Setting the scene

Light the background with one speedlight. Experiment with different colored gels on the background until you find the look you want. Make note that the stronger your flash power on the background speedlight the less likely you will see the color. The color from the gels will be darker and more noticeable the weaker your flash power.

Have your model stand 5-10 feet from the wall and light with an off camera flash in a modifier, such as this strip box used in this example.

Fun bokeh balls with tin foil.

Fun bokeh balls with tin foil.

Using a longer focal length and wide aperture will cause the background to be out of focus, creating the nice bokeh balls.

Get this psychedelic look with a holographic silver foam board.

Get this psychedelic look with a holographic silver foam board.

BONUS Quick cheat: if you want something more like this rainbow effect, with less set up time, skip the tin foil and buy one of these holographic silver foam boards. With the same lighting set up described above you can achieve a similar look. The colors are so crazy maybe it would work for a colorful disco themed shoot.

9. Light Curtain Bokeh $45.00

What you need

Instructions

Hang your black backdrop. Hang your light curtain in front of your black backdrop.

Setting the Scene

Position your model as far away from your backdrop as you can get away with. Being indoors you might not have a lot of room. 5-10 feet will work perfectly. By having your subject away from the backdrop, the model will be in focus and the lights will be out of focus, causing nice bokeh. Light your model with an off camera speedlight and modifier. A strip box found here was used for this example. *If you are having trouble focusing on your model because you are using a speedlight and your ambient light is too dark, try using a flashlight (or flash on your phone) to light your model just enough to lock in focus, then put your flashlight down and shoot.

Photo by Erika Sneeringer

10. Photoshop $0-$10.00

Finally, utilize Photoshop! Don’t have Photoshop? Give Creative Cloud a try for only $10 a month. Worth every penny. If you’re not sure you want that kind of investment, sign up for a 30 day free trial to see if it’s right for you.

Nick Page has a great and easy to follow tutorial on how to add a textured background to portraits. Find that tutorial here. You can take a portrait with a simple solid color background and add texture for an entirely different look. This can take a good portrait and make it into something epic!

The possibilities of DIY backdrops are endless. Spend a few minutes on Pinterest and get inspired. What are some of your favorite DIY backdrops? Share some of your tips in the comments below or hashtag your pictures on Instagram with #diyportraitbackdrop.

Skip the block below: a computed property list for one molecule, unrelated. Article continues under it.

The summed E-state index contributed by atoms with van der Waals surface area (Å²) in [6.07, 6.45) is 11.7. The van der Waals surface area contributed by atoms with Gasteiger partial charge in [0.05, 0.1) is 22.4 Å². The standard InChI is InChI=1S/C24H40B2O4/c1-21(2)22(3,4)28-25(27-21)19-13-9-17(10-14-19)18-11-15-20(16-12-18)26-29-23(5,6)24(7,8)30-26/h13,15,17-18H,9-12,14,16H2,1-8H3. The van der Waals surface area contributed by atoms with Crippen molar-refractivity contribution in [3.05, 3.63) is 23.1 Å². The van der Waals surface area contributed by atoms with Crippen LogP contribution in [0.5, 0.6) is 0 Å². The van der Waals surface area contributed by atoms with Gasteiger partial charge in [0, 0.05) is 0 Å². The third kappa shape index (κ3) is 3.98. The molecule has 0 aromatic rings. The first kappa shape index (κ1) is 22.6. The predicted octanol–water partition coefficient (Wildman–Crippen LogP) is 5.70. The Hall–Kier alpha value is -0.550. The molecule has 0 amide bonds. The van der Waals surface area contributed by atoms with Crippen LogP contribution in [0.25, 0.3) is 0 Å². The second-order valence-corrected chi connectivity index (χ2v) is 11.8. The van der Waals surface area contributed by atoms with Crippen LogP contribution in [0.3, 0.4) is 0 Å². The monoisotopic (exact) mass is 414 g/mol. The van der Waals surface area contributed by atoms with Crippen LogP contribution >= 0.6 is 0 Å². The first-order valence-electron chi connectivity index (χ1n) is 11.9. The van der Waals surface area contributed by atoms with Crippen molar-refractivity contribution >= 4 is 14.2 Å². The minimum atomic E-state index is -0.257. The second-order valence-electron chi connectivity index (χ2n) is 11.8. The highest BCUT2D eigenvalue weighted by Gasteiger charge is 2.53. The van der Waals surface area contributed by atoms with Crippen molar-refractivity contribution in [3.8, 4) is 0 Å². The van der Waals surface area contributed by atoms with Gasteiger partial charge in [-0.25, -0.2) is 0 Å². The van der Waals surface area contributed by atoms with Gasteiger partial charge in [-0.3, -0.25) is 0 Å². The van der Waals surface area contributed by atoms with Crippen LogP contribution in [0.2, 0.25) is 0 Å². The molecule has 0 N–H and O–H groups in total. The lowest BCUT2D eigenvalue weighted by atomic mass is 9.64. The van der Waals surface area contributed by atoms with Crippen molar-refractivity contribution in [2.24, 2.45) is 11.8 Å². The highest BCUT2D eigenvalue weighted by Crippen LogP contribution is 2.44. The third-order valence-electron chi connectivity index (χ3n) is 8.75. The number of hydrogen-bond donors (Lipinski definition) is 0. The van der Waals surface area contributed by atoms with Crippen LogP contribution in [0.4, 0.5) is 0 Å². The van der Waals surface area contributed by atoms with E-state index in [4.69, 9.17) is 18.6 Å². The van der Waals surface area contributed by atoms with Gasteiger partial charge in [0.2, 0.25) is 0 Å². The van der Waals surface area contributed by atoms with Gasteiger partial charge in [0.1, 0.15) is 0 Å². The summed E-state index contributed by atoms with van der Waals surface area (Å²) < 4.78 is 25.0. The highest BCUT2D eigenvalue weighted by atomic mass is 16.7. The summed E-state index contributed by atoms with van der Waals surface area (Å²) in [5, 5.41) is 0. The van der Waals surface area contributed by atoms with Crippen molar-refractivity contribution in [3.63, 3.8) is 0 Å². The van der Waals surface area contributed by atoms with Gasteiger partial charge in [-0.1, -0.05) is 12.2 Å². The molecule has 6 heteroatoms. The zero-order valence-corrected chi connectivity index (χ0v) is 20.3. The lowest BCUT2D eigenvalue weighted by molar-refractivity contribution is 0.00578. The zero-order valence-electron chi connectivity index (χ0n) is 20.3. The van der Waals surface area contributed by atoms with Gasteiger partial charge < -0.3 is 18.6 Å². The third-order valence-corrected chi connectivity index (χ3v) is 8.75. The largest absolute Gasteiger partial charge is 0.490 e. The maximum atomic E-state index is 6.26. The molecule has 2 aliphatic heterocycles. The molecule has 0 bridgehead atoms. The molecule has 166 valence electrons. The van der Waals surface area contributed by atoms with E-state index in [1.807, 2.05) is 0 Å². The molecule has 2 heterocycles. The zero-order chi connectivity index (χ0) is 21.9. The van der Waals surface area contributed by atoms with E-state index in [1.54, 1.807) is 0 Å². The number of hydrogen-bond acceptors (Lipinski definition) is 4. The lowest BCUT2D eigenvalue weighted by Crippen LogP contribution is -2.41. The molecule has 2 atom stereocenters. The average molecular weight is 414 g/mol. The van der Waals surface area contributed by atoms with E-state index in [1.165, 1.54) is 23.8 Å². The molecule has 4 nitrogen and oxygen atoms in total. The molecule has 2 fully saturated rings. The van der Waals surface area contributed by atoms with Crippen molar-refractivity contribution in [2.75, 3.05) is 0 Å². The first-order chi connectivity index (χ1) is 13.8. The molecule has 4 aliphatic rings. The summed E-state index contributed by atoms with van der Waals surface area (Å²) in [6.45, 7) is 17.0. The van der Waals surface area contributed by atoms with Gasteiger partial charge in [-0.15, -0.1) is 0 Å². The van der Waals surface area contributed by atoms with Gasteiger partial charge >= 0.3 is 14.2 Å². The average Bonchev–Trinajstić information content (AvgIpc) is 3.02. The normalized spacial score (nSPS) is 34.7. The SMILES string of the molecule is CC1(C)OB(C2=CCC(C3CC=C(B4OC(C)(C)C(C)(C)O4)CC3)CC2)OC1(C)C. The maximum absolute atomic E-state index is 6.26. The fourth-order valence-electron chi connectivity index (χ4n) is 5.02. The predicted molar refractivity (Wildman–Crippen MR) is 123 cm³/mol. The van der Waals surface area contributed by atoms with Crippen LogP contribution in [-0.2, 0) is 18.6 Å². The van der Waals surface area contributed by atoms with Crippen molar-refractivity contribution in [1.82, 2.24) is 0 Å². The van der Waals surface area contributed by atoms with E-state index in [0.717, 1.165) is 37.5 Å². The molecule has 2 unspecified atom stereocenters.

Original Content provided by Improve Photography

6 Comments

  1. Brent Huntley

    Awesome article Erika. I don’t do portraits so I don’t have any backdrops, but I recently had to take photos of my niece before a dance and these ideas would have been awesome!

  2. Tracy Munson

    Some excellent ideas here, Erika. I can’t wait to try the tinfoil one.

  3. Erica, these are fantastic!!! I especially loved the lights in front of the black backdrop. I bought 5 tiny strings of LED lights off Amazon quite a while ago, and I crinkle them up in the background for ring shots, cufflinks, etc. Having done that for quite a while, I never thought to buy a light curtain… Will be getting one very soon – THANKS!!!

  4. Erika Sneeringer

    Thanks Mark. One of the negative reviews on the lift curtain on Amazon was it wasn’t enough but I thought it was plenty. It was really long and bigger than expected.

  5. Andrew Block

    Erika – I’m trying to immitate the bokeh hearts and am having a devil of a time. Looked online for a few how tos. Most of them were for props and suggest using a prime 50. I tried this, and while I was able to get the boken the picture looks terrible as you have a close up using a 50 (nice distortions). I was wondering what lens you used for yours? Thanks!

  6. Erika Sneeringer

    Hi Andrew, sorry you had trouble with the bokeh hearts. It is challenging at first to get the right focal length and distance from the subject to background and the camera to subject. My subject was standing far away from the background, 10-15 feet. I was using a 35 prime, shot wide open at f/2 and was close to my subject to get her in focus. What lens where you trying? What were your camera settings?

Leave a Comment

Your email address will not be published. Required fields are marked *

*